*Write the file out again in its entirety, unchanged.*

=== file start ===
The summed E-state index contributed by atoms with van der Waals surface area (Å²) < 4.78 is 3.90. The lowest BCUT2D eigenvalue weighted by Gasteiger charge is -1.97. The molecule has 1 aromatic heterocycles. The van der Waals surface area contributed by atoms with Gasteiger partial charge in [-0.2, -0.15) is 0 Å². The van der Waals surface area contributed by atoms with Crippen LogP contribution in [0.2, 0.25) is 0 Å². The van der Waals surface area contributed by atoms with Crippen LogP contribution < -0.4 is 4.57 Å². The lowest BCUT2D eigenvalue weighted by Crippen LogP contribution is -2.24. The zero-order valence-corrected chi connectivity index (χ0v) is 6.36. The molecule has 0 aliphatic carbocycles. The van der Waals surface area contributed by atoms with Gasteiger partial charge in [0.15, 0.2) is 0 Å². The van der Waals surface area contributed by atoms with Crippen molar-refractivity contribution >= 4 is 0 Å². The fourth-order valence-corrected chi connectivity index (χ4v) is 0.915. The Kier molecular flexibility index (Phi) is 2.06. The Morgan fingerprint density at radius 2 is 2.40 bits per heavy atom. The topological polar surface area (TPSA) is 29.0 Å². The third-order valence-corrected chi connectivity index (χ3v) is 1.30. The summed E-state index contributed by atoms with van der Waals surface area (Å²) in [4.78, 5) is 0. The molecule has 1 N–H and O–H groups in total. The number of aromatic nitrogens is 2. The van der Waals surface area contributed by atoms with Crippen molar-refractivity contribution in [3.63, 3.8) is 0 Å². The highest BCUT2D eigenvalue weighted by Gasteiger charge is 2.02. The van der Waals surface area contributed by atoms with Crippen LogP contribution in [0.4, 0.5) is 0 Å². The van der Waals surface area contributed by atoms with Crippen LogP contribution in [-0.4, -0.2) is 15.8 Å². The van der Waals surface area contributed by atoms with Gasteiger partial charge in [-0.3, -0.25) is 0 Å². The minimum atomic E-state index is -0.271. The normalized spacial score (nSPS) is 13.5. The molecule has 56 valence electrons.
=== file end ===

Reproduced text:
The summed E-state index contributed by atoms with van der Waals surface area (Å²) < 4.78 is 3.90. The lowest BCUT2D eigenvalue weighted by Gasteiger charge is -1.97. The molecule has 1 aromatic heterocycles. The van der Waals surface area contributed by atoms with Gasteiger partial charge in [-0.2, -0.15) is 0 Å². The van der Waals surface area contributed by atoms with Crippen LogP contribution in [0.2, 0.25) is 0 Å². The van der Waals surface area contributed by atoms with Crippen LogP contribution < -0.4 is 4.57 Å². The lowest BCUT2D eigenvalue weighted by Crippen LogP contribution is -2.24. The zero-order valence-corrected chi connectivity index (χ0v) is 6.36. The molecule has 0 aliphatic carbocycles. The van der Waals surface area contributed by atoms with Gasteiger partial charge in [0.15, 0.2) is 0 Å². The van der Waals surface area contributed by atoms with Crippen molar-refractivity contribution >= 4 is 0 Å². The fourth-order valence-corrected chi connectivity index (χ4v) is 0.915. The Kier molecular flexibility index (Phi) is 2.06. The Morgan fingerprint density at radius 2 is 2.40 bits per heavy atom. The topological polar surface area (TPSA) is 29.0 Å². The third-order valence-corrected chi connectivity index (χ3v) is 1.30. The summed E-state index contributed by atoms with van der Waals surface area (Å²) in [4.78, 5) is 0. The molecule has 1 N–H and O–H groups in total. The number of aromatic nitrogens is 2. The van der Waals surface area contributed by atoms with Crippen molar-refractivity contribution in [3.63, 3.8) is 0 Å². The highest BCUT2D eigenvalue weighted by Gasteiger charge is 2.02. The van der Waals surface area contributed by atoms with Crippen LogP contribution in [0.4, 0.5) is 0 Å². The van der Waals surface area contributed by atoms with Crippen LogP contribution in [-0.4, -0.2) is 15.8 Å². The van der Waals surface area contributed by atoms with Gasteiger partial charge in [-0.3, -0.25) is 0 Å². The minimum atomic E-state index is -0.271. The normalized spacial score (nSPS) is 13.5. The molecule has 56 valence electrons.